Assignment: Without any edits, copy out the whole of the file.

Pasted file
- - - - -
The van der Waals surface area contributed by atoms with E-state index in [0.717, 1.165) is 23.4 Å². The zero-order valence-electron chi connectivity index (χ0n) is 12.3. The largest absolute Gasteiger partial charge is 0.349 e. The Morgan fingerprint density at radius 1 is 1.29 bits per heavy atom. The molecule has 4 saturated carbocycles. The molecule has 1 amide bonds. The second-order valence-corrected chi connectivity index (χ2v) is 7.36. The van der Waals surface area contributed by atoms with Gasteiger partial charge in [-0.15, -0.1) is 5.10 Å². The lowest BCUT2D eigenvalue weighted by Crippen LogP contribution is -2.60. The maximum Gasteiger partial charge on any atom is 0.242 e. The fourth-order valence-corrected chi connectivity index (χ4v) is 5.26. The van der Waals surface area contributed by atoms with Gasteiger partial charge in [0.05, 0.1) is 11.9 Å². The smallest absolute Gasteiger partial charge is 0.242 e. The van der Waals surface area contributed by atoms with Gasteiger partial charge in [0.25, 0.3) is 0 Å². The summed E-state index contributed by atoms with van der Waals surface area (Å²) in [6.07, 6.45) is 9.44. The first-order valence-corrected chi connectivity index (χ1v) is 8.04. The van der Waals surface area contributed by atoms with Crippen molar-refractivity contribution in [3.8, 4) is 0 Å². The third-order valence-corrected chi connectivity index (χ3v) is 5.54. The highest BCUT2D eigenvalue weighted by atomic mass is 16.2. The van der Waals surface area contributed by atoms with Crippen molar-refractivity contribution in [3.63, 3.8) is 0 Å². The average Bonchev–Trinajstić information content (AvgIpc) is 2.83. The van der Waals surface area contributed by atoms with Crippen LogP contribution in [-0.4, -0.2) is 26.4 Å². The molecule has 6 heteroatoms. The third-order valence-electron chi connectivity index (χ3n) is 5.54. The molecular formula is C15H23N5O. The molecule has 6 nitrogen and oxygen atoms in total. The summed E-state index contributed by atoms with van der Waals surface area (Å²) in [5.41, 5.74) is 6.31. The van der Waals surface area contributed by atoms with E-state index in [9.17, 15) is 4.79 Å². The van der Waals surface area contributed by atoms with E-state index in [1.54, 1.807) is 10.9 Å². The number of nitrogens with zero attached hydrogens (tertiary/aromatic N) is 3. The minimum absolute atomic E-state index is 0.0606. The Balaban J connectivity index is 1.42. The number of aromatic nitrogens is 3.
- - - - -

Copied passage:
The van der Waals surface area contributed by atoms with E-state index in [0.717, 1.165) is 23.4 Å². The zero-order valence-electron chi connectivity index (χ0n) is 12.3. The largest absolute Gasteiger partial charge is 0.349 e. The Morgan fingerprint density at radius 1 is 1.29 bits per heavy atom. The molecule has 4 saturated carbocycles. The molecule has 1 amide bonds. The second-order valence-corrected chi connectivity index (χ2v) is 7.36. The van der Waals surface area contributed by atoms with Gasteiger partial charge in [-0.15, -0.1) is 5.10 Å². The lowest BCUT2D eigenvalue weighted by Crippen LogP contribution is -2.60. The maximum Gasteiger partial charge on any atom is 0.242 e. The fourth-order valence-corrected chi connectivity index (χ4v) is 5.26. The van der Waals surface area contributed by atoms with Gasteiger partial charge in [0.05, 0.1) is 11.9 Å². The smallest absolute Gasteiger partial charge is 0.242 e. The van der Waals surface area contributed by atoms with Gasteiger partial charge in [0.25, 0.3) is 0 Å². The summed E-state index contributed by atoms with van der Waals surface area (Å²) in [6.07, 6.45) is 9.44. The first-order valence-corrected chi connectivity index (χ1v) is 8.04. The van der Waals surface area contributed by atoms with Crippen molar-refractivity contribution in [3.8, 4) is 0 Å². The third-order valence-corrected chi connectivity index (χ3v) is 5.54. The highest BCUT2D eigenvalue weighted by atomic mass is 16.2. The van der Waals surface area contributed by atoms with Crippen molar-refractivity contribution in [3.63, 3.8) is 0 Å². The average Bonchev–Trinajstić information content (AvgIpc) is 2.83. The van der Waals surface area contributed by atoms with Crippen LogP contribution in [-0.4, -0.2) is 26.4 Å². The molecule has 6 heteroatoms. The third-order valence-electron chi connectivity index (χ3n) is 5.54. The molecular formula is C15H23N5O. The molecule has 6 nitrogen and oxygen atoms in total. The summed E-state index contributed by atoms with van der Waals surface area (Å²) in [5.41, 5.74) is 6.31. The van der Waals surface area contributed by atoms with E-state index in [9.17, 15) is 4.79 Å². The van der Waals surface area contributed by atoms with E-state index in [1.54, 1.807) is 10.9 Å². The number of nitrogens with zero attached hydrogens (tertiary/aromatic N) is 3. The minimum absolute atomic E-state index is 0.0606. The Balaban J connectivity index is 1.42. The number of aromatic nitrogens is 3.